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Kris Ringwall, NDSU Extension Service, Published April 23 2012

Beef Talk: Try hard for less than 3 percent calf death loss

The death of a calf never is uneventful. Calves are tough, so most survive in good or bad weather. However, some don't survive.

When it's cold, the weather is blamed for the death of a calf. In reality, each year producers arrive at the calving pen and are discouraged after finding an occasional dead calf.

The North Dakota Beef Cattle Improvement Association (NDBCIA) benchmark for calf death loss is 3.14 percent based on the number of cows calving. Simply put, 3.14 percent of the cows do not get the opportunity to nurse the calves they bore. The frustration is real, but sometimes there is very little a producer can do.

Years spent calving and lambing would suggest that those babies intent on living will survive birth. Vigor is critical, but there are real differences in baby calves. Some calves have not even hit the ground and they already are shaking off the placenta and all other prepackaged birth membranes and fluids.

Newborn calves with their heads up and eyes open are a joy to see because these calves don't wait for mama to give them a nudge; they just go. In some cases, mom hardly has enough time to clean the little tyke before the calf is up and nursing.

And then there are those who don't seem to ever get with the program. Some expire, having never cleared their nose or broken free of the birth membrane. Mom delayed a bit and the calf simply never breathes. Some lay around long enough for the coyotes, while others simply slip away under the passage of the herd. The individual vigor and the desire to live were not there.

Those first hours are critical, but occasionally calves die for a variety of reasons, such as clostridia, ulcers, starvation or accidents. The list goes on and on. Even in good weather, a mix of several problems during the first couple of weeks of life often implies stress, overcrowding, problems in cow-calf pair management or lot conditions. These problems with calves can carry over into health issues later on during the summer and fall or even in the feedlot.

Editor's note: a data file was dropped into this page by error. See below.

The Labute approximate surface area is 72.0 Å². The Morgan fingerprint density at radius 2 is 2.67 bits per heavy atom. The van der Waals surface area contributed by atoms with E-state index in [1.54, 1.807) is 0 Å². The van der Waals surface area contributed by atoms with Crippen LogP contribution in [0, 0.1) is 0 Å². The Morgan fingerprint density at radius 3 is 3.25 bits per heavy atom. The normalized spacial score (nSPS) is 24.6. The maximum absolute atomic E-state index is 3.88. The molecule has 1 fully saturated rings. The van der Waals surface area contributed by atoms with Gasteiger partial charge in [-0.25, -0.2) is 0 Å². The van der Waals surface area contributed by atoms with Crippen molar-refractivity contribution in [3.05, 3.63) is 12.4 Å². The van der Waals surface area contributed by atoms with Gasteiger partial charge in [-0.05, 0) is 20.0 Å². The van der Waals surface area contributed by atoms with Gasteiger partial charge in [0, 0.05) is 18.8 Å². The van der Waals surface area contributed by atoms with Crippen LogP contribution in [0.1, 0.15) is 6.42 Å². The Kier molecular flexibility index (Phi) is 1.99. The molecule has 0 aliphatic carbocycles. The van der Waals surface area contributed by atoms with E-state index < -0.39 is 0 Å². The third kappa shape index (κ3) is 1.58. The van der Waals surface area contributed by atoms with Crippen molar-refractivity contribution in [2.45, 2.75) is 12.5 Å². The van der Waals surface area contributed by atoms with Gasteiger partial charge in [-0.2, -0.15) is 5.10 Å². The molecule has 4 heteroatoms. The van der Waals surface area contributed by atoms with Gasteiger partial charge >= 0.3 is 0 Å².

Excuses abound and blame is cast for not being there. Perhaps, as beef producers, we really do not need to carry all the blame. The calf died.

Economically, this is not a good thing because every calf carries a significant price tag and tremendous opportunity to make some money.

However, there is reality. Not unlike counting one's chicks before the eggs hatch, not all will survive. The point is the question: At what level of death loss does an individual producer become concerned? Is there a fundamental problem that can be corrected?

We understand that spring is a season of new life but death is never far away. Perhaps that is why so many ch ldren who grew up in a barnyard developed a little more understanding of life and death.

In the bigger picture, as we try to get a handle on what is normal, some reflection is needed. To start with, we can try to find a deer in the hayfield, an antelope across the pasture or a wildebeest on the Africa plains that is having birthing difficulty. These are very difficult to find, as is the wild newborn that lies listlessly after birth.

The natural birthing process is meant to be unassisted and unattended. Given that, maybe we should ask how far we have come from redoing something Mother Nature has done already. What is normal or what does Mother Nature suggest? Well, our cows and calves are not on the African plains and we do not like to stand by idly if one of our cows or calves is having trouble, so one should ask just what would be expected and review whatever data is available.

Looking back at NDBCIA producers, average calf death losses from 1991 to 1995, they were 3.58 percent. From 1996 to 2000, the losses were 4.37 percent. From 2001 to 2005, the losses were 3.21 percent, and from 2006 to 2010 were 3.14 percent. This gives us a 20-year average calf death loss of 3.57 percent based on cows having calves.

Interestingly, the year with the greatest calf death loss was 5.64 percent in 1997. The spring blizzard of 1997 resulted in a very difficult calving season. The year with the least calf loss was 2.68 percent in 1991. The next best year was a 2.9 percent loss in 1998.

So, develop a list of your dead calves. You should be under 3 percent death loss. Your calving notebook should have the dead calves checked off and a brief notation about what happened. Until all the calves are listed, the shock of lost opportunities has not had its full impact. Again, try hard for less than 3 percent calf death loss.

If your operation has more than a 3 percent loss, start looking for problems so you can fix them.

May you find all your ear tags.

Your comments are always welcome at http://www.BeefTalk.com.

Ringwall is a North Dakota State University Extension Service livestock specialist and the Dickinson Research Extension Center director.